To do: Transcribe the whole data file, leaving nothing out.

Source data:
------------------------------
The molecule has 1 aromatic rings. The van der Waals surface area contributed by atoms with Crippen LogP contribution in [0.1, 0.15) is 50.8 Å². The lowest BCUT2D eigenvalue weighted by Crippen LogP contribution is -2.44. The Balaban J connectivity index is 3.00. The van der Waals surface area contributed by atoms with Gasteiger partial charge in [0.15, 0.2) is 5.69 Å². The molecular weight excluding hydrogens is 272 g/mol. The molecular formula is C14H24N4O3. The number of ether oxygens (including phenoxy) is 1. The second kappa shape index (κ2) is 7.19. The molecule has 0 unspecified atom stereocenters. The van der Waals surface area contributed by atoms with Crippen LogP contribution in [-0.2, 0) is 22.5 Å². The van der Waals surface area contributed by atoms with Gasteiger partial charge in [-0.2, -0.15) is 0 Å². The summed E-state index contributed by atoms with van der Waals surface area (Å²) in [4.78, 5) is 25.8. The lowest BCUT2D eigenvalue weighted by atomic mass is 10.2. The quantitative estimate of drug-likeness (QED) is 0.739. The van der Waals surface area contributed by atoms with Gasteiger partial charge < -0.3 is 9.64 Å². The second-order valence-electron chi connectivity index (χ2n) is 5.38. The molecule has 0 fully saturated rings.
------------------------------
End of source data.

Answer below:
The molecule has 1 aromatic rings. The van der Waals surface area contributed by atoms with Crippen LogP contribution in [0.1, 0.15) is 50.8 Å². The lowest BCUT2D eigenvalue weighted by Crippen LogP contribution is -2.44. The Balaban J connectivity index is 3.00. The van der Waals surface area contributed by atoms with Gasteiger partial charge in [0.15, 0.2) is 5.69 Å². The molecular weight excluding hydrogens is 272 g/mol. The molecular formula is C14H24N4O3. The number of ether oxygens (including phenoxy) is 1. The second kappa shape index (κ2) is 7.19. The molecule has 0 unspecified atom stereocenters. The van der Waals surface area contributed by atoms with Crippen LogP contribution in [-0.2, 0) is 22.5 Å². The van der Waals surface area contributed by atoms with Gasteiger partial charge in [-0.2, -0.15) is 0 Å². The summed E-state index contributed by atoms with van der Waals surface area (Å²) in [4.78, 5) is 25.8. The lowest BCUT2D eigenvalue weighted by atomic mass is 10.2. The quantitative estimate of drug-likeness (QED) is 0.739. The van der Waals surface area contributed by atoms with Gasteiger partial charge < -0.3 is 9.64 Å². The second-order valence-electron chi connectivity index (χ2n) is 5.38. The molecule has 0 fully saturated rings.